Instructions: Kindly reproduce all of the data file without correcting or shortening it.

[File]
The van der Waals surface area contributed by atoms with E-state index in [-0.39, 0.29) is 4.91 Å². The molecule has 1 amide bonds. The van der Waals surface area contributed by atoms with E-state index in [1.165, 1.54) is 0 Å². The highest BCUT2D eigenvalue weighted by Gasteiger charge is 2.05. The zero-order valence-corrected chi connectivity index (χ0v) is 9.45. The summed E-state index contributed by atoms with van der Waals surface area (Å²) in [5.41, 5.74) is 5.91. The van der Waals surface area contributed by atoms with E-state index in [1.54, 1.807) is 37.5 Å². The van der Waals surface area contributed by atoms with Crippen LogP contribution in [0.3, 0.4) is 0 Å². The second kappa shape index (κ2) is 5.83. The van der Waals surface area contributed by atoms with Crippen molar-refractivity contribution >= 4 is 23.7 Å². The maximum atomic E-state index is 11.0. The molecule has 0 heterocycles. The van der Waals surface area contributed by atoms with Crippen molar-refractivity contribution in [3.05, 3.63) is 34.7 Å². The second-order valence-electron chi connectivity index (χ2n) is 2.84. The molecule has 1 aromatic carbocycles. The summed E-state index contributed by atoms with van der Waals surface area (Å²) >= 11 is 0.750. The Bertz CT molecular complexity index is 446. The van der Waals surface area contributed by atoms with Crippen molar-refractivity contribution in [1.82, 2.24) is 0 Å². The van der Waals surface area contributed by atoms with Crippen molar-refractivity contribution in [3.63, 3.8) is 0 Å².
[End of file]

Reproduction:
The van der Waals surface area contributed by atoms with E-state index in [-0.39, 0.29) is 4.91 Å². The molecule has 1 amide bonds. The van der Waals surface area contributed by atoms with E-state index in [1.165, 1.54) is 0 Å². The highest BCUT2D eigenvalue weighted by Gasteiger charge is 2.05. The zero-order valence-corrected chi connectivity index (χ0v) is 9.45. The summed E-state index contributed by atoms with van der Waals surface area (Å²) in [5.41, 5.74) is 5.91. The van der Waals surface area contributed by atoms with E-state index in [1.54, 1.807) is 37.5 Å². The van der Waals surface area contributed by atoms with Crippen LogP contribution in [0.3, 0.4) is 0 Å². The second kappa shape index (κ2) is 5.83. The van der Waals surface area contributed by atoms with Crippen molar-refractivity contribution >= 4 is 23.7 Å². The maximum atomic E-state index is 11.0. The molecule has 0 heterocycles. The van der Waals surface area contributed by atoms with Crippen molar-refractivity contribution in [3.05, 3.63) is 34.7 Å². The second-order valence-electron chi connectivity index (χ2n) is 2.84. The molecule has 1 aromatic carbocycles. The summed E-state index contributed by atoms with van der Waals surface area (Å²) >= 11 is 0.750. The Bertz CT molecular complexity index is 446. The van der Waals surface area contributed by atoms with Crippen molar-refractivity contribution in [1.82, 2.24) is 0 Å². The van der Waals surface area contributed by atoms with Crippen molar-refractivity contribution in [3.63, 3.8) is 0 Å².